Editorial: A plan for the future, in plain English

Next week, TES will be present and correct at the World Innovation Summit for Education (Wise), an increasingly influential international conference in Qatar all about improving education.

Just in case you're in danger of feeling envious, Sex and the City 2 this is not - sadly I won't be heading off to the luxury shopping district or losing my annual salary on a camel race. Wise involves artificial light, vats of tea and coffee, an overdose of high-falutin' language and far too much jargon.

Curriculum development, systemic change and assessment reform are the order of the day. So the publication this week of the 2015 edition of the Collins English Dictionary was well timed. Among the many new words gracing its pages are a host of examples of "educationese" (itself included - a paradoxical black hole surely in danger of collapsing in on itself).

Other words that make their debut are "Ebacc", "Ofqual" and "mainstreaming" (see page 10). Although the Collins dictionary may be designed for popular consumption, much edu-jargon is not.

At the other end of education's linguistic spectrum is the marketing-style gobbledegook that means basically nothing. Take this sentence in the Wise programme: "There is a need to bring more creativity to education. Our education systems are ill-equipped to prepare tomorrow's creative leaders. What changes should education adopt to become future-ready?"

The fact is that both the technical language of the educational nerd and the baloney of the educational philosopher are several steps removed from the actual classroom.

Don't get me wrong, I happen to believe that Wise is a good thing. Any conference that brings together teachers and educationalists to share best practice and develop solutions to the world's pressing educational problems should be supported (and, in the spirit of full disclosure, TES is a media partner).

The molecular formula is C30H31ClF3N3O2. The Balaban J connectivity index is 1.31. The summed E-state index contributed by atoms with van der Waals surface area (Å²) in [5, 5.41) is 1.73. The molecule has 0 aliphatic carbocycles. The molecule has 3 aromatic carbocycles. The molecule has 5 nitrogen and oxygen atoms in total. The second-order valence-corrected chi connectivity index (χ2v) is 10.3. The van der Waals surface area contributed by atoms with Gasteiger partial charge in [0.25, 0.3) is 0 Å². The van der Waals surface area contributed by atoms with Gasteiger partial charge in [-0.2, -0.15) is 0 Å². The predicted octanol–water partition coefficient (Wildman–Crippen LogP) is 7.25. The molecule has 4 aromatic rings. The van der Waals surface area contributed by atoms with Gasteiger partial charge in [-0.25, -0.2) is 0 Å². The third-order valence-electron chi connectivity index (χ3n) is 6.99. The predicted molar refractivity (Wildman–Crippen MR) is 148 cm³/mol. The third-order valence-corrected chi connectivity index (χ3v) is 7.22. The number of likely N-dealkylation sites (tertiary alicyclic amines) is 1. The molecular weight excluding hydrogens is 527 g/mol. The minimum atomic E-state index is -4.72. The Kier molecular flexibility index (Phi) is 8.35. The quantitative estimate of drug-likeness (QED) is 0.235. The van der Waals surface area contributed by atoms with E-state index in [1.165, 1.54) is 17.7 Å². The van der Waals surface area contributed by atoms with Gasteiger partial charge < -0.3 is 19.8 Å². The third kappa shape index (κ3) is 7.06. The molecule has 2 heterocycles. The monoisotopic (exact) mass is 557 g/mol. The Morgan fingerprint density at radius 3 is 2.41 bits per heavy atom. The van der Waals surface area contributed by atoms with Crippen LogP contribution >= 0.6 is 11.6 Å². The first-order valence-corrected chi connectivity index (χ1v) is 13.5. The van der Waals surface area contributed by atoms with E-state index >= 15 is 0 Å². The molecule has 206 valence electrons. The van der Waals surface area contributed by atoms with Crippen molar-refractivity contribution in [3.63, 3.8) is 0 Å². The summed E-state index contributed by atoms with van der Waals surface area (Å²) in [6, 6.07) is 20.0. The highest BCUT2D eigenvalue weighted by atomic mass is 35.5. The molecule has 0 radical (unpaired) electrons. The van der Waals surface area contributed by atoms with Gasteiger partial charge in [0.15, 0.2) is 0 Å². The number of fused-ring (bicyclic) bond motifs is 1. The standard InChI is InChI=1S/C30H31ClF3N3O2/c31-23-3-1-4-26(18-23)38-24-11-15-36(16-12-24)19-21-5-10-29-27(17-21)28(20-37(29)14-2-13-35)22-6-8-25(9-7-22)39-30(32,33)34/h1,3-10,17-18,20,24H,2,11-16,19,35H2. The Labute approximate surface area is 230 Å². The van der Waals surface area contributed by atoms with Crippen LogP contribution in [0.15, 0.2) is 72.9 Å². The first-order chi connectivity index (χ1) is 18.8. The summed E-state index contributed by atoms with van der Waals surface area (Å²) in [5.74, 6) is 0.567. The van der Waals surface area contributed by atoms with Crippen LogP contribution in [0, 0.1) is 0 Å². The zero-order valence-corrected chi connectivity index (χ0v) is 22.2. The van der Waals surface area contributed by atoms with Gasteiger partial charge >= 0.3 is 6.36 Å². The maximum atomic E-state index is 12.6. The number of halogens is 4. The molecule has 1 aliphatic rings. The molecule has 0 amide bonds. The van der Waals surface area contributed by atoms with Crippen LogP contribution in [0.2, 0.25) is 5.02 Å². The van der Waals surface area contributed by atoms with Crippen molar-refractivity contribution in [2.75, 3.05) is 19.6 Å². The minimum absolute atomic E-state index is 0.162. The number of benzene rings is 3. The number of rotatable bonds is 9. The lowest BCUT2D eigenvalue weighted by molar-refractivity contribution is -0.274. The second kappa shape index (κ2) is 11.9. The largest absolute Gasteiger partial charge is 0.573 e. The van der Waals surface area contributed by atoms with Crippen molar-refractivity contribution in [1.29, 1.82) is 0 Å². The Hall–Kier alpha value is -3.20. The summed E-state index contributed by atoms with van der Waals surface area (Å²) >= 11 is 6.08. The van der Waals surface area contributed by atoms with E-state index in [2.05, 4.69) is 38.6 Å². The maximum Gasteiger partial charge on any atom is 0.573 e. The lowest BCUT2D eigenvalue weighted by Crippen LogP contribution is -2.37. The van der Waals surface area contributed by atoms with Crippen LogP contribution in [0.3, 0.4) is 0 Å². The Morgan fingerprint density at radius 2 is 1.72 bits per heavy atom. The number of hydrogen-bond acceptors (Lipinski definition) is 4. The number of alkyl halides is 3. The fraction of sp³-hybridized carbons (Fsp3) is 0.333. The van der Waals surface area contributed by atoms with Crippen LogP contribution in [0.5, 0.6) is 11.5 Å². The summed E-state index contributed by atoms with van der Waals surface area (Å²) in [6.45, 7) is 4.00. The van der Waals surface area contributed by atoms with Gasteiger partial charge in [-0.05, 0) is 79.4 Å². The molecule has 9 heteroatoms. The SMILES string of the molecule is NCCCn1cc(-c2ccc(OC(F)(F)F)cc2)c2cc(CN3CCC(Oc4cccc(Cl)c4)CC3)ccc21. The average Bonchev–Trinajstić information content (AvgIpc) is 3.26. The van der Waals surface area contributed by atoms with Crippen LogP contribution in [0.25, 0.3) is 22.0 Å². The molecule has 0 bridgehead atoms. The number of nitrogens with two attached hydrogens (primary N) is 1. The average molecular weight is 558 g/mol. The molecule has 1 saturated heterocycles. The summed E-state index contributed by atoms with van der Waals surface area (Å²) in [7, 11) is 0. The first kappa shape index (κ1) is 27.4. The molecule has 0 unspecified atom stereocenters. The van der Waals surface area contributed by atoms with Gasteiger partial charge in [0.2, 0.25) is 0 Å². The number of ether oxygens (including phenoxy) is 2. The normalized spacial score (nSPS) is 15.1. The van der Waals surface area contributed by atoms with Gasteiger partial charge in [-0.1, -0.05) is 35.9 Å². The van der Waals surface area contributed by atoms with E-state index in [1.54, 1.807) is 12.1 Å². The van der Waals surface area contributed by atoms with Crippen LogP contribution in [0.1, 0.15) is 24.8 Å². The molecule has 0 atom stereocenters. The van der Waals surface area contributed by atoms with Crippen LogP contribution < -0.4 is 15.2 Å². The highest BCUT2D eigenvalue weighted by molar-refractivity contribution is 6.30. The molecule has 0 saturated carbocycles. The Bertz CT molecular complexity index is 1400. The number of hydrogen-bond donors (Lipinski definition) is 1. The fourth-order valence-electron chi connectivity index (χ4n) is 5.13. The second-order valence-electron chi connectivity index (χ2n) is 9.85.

But locating these discussions in classroom practice must be at the forefront of our minds.

Another conference will also be taking place next week, this one in Washington DC. Backed by the UK's Sutton Trust and the Bill and Melinda Gates Foundation, it is called Feedback and Improving Teacher Practice. The clue is in the name: the conversation here will no doubt be of the wonkery variety.

However, there is a ray of light at this gathering, too. Timed to coincide with the event is the publication of some seriously interesting research. Pulled together by Durham University's Professor Robert Coe, this literature review analyses which teaching methods show clear evidence for boosting students' attainment and which don't. Simples.

The paper suggests, for example, that there is little evidence for "setting" having any impact on results. This research could be wrong, of course. Indeed, the success of each intervention will vary from classroom to classroom.

But at least this project looks at the day-to-day work of teachers. At a time when many around the world worry about a disconnect between the ordinary Joe on the street and the powers that be, let education not fall into this trap. Be it in Qatar, be it in Washington, be it in our own Department for Education - let's concentrate on what works.


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